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What's keeping the FIIs interested in India?

March 12, 2014 08:22 IST

What's keeping the FIIs interested in India?

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Puneet Wadhwa in Mumbai

Foreign inflows into the equity market appear to be chasing the prospect of a supposed game-changing BJP election victory, with the party's strong performance in recent state elections boosting these hopes


In the Asian region, political risk has become an overarching theme for investors in Thailand, India and Indonesia where critical general elections will take place in 2014. Foreign institutional investors (FIIs) have pumped in $1,246 million, or $1.3 billion, in the Indian markets in CY14.

Investor preferences have also shifted to cyclical stocks like capital goods, infrastructure and real estate, banking and consumer durables.

However, among prominent countries that vote to elect a new government in the emerging market pack, India still lags behind on year-till-date (YTD) basis despite garnering a fair share of FII flows.

Despite the euphoria and the recent rally, the S&P BSE Sensex has gained 3.6 per cent (YTD). Jakarta Composite (Indonesia) index has been the top performer, rising 9.6 per cent YTD, data shows. However, analysts remain cautious on the road ahead for Indonesian markets.

Warns Richard Iley, chief Asia economist at BNP Paribas in a recent note: “Indonesia also faces electoral uncertainty in 2014 and a still souring growth-inflation trade-off. Foreign ownership of the bond market remains worryingly high, raising the risk of continued outflows. Slowing economic growth and IDR depreciation also challenge the fiscal arithmetic in Indonesia, with evidence of substantial deficit overshoot set to emerge in the midst of the election cycle.”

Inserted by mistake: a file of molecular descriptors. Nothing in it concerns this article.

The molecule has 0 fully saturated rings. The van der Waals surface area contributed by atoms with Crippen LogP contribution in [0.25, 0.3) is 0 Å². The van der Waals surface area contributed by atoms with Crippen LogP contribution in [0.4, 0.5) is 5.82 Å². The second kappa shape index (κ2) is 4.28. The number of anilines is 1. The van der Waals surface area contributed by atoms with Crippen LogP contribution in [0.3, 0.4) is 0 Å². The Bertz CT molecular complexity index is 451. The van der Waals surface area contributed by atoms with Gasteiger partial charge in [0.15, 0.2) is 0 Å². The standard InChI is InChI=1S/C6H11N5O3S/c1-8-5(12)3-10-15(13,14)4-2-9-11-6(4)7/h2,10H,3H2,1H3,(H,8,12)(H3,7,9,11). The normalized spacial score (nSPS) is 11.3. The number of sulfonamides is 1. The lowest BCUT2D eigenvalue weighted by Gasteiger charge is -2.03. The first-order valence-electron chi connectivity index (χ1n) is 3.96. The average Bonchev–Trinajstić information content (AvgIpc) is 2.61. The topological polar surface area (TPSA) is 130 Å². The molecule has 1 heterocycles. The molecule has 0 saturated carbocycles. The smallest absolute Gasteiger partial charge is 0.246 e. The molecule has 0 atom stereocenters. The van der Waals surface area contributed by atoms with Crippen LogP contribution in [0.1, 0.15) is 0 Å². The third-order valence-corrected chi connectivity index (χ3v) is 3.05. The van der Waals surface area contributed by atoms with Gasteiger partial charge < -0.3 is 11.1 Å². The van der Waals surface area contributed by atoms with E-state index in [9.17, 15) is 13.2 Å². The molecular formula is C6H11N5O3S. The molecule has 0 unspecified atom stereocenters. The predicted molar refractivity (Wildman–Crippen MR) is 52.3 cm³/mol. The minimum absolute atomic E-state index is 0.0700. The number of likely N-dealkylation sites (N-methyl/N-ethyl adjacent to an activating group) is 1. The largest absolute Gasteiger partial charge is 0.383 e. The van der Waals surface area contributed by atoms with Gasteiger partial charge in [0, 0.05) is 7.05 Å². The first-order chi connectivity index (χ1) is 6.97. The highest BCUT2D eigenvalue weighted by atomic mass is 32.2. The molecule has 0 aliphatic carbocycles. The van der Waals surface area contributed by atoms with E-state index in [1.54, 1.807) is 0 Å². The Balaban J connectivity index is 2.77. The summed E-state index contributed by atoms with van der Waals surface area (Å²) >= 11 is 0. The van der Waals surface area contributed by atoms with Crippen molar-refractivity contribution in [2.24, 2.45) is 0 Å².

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Image: In the Asian region, political risk has become an overarching theme for investors in Thailand, India and Indonesia.
Photographs: Kamal Kishore/Reuters
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What's keeping the FIIs interested in India?

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So, what’s keeping the FIIs interested in India?


Foreign inflows into the equity market appear to be chasing the prospect of a supposed game-changing BJP election victory, with the party’s strong performance in recent state elections boosting these hopes, analysts say.

Most participants believe that the Narendra Modi-led National Democratic Alliance (NDA) victory is almost certain and to that extent, a positive sentiment is building up.

Points out Rajesh Cheruvu, chief investment officer, RBS Private Banking: “Globally, among the countries like Indonesia, Malaysia, Thailand, South Africa and Brazil that will vote to elect a new government in 2014, relative certainty of the outcome is higher among the Indian markets.”

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Image: Foreign inflows into the equity market appear to be chasing the prospect of a supposed game-changing BJP election victory.
Photographs: Truth Leem/Reuters